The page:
FAIRFAX, Va. - Local politicians say the U.S. State Department is dragging its feet over the controversy surrounding a local religious school run by the Saudi Arabian government.
The Islamic Saudi Academy has come under scrutiny after a federal commission said some of the textbooks being used promoted violence and intolerance. After waiting for the State Department to act, Fairfax County has now put itself in the middle of the dispute after renewing the school's facilities lease.
Board of Supervisors Chairman Gerry Connolly says the county couldn't say no to the school without State Department guidance.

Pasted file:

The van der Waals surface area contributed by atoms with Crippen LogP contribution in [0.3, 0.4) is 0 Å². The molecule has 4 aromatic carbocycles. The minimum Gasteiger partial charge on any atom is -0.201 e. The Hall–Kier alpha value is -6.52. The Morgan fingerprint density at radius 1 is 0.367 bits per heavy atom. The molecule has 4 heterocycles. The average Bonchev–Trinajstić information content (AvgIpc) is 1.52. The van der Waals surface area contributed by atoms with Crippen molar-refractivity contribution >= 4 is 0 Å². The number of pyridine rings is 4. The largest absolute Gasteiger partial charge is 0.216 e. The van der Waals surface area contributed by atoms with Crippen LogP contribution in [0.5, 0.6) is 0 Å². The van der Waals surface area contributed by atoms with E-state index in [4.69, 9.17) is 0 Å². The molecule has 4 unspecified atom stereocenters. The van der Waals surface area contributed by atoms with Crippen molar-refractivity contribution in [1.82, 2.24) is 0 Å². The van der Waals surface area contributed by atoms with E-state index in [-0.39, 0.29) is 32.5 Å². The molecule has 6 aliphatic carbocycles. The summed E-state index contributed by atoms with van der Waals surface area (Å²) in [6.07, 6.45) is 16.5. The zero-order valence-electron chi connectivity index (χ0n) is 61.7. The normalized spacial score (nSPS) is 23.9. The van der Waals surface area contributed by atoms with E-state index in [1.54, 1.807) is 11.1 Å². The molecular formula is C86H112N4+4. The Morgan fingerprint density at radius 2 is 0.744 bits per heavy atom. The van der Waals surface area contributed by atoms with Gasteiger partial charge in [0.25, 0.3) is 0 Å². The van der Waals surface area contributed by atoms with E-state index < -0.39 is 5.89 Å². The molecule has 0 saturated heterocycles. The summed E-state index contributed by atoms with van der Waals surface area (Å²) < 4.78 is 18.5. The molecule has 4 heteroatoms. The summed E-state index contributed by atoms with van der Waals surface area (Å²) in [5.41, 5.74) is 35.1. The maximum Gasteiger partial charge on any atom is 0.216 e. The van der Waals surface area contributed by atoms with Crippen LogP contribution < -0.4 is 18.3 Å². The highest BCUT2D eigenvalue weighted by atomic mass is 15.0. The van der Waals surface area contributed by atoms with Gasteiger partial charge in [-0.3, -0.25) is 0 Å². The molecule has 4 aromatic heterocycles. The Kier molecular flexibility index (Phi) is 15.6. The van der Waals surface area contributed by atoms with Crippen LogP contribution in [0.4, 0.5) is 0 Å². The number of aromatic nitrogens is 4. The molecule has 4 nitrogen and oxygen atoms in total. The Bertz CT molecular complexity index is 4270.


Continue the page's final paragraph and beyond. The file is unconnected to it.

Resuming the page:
"That lease should have been, and should still now be reviewed by the Department of State. Local government can't bear that responsibility," Connolly says.
Rep. Frank Wolf, R-Va., says new research places the school under diplomatic rules.
"(The Academy's) characteristics certainly give the secretary a strong basis for concluding that it's got to be dealt with. The State Department has jurisdiction, the Saudi Ambassador is chairman of the school," Wolf says
A State Department spokesman says the department expects revisions to the controversial texts in time for the new school year.